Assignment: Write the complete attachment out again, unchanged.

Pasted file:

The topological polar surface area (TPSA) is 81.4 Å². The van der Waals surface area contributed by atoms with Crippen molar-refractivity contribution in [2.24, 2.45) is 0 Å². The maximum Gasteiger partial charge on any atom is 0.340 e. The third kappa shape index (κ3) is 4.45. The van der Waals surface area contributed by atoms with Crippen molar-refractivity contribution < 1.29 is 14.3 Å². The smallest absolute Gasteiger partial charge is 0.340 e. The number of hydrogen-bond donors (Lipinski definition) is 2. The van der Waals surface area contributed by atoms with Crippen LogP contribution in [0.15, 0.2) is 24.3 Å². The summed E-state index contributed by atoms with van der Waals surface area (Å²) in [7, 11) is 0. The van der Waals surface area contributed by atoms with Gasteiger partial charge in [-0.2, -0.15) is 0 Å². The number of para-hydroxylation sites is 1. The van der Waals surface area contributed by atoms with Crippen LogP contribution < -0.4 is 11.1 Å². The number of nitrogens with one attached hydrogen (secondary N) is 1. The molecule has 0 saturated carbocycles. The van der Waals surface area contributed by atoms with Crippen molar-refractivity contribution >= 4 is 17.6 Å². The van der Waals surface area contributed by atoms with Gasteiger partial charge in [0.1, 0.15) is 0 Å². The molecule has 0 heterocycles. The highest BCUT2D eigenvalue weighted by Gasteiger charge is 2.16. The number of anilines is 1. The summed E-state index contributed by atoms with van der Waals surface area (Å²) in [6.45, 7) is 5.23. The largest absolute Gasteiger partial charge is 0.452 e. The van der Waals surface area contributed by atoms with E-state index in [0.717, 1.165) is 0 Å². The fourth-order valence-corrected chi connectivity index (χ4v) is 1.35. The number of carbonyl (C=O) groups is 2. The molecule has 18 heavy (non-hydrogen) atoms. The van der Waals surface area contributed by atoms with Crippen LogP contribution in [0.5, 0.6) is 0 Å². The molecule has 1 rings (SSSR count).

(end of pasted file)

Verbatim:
The topological polar surface area (TPSA) is 81.4 Å². The van der Waals surface area contributed by atoms with Crippen molar-refractivity contribution in [2.24, 2.45) is 0 Å². The maximum Gasteiger partial charge on any atom is 0.340 e. The third kappa shape index (κ3) is 4.45. The van der Waals surface area contributed by atoms with Crippen molar-refractivity contribution < 1.29 is 14.3 Å². The smallest absolute Gasteiger partial charge is 0.340 e. The number of hydrogen-bond donors (Lipinski definition) is 2. The van der Waals surface area contributed by atoms with Crippen LogP contribution in [0.15, 0.2) is 24.3 Å². The summed E-state index contributed by atoms with van der Waals surface area (Å²) in [7, 11) is 0. The van der Waals surface area contributed by atoms with Gasteiger partial charge in [-0.2, -0.15) is 0 Å². The number of para-hydroxylation sites is 1. The van der Waals surface area contributed by atoms with Crippen LogP contribution < -0.4 is 11.1 Å². The number of nitrogens with one attached hydrogen (secondary N) is 1. The molecule has 0 saturated carbocycles. The van der Waals surface area contributed by atoms with Crippen molar-refractivity contribution >= 4 is 17.6 Å². The van der Waals surface area contributed by atoms with Gasteiger partial charge in [0.1, 0.15) is 0 Å². The molecule has 0 heterocycles. The highest BCUT2D eigenvalue weighted by Gasteiger charge is 2.16. The number of anilines is 1. The summed E-state index contributed by atoms with van der Waals surface area (Å²) in [6.45, 7) is 5.23. The largest absolute Gasteiger partial charge is 0.452 e. The van der Waals surface area contributed by atoms with E-state index in [0.717, 1.165) is 0 Å². The fourth-order valence-corrected chi connectivity index (χ4v) is 1.35. The number of carbonyl (C=O) groups is 2. The molecule has 18 heavy (non-hydrogen) atoms. The van der Waals surface area contributed by atoms with Crippen LogP contribution in [0.5, 0.6) is 0 Å². The molecule has 1 rings (SSSR count).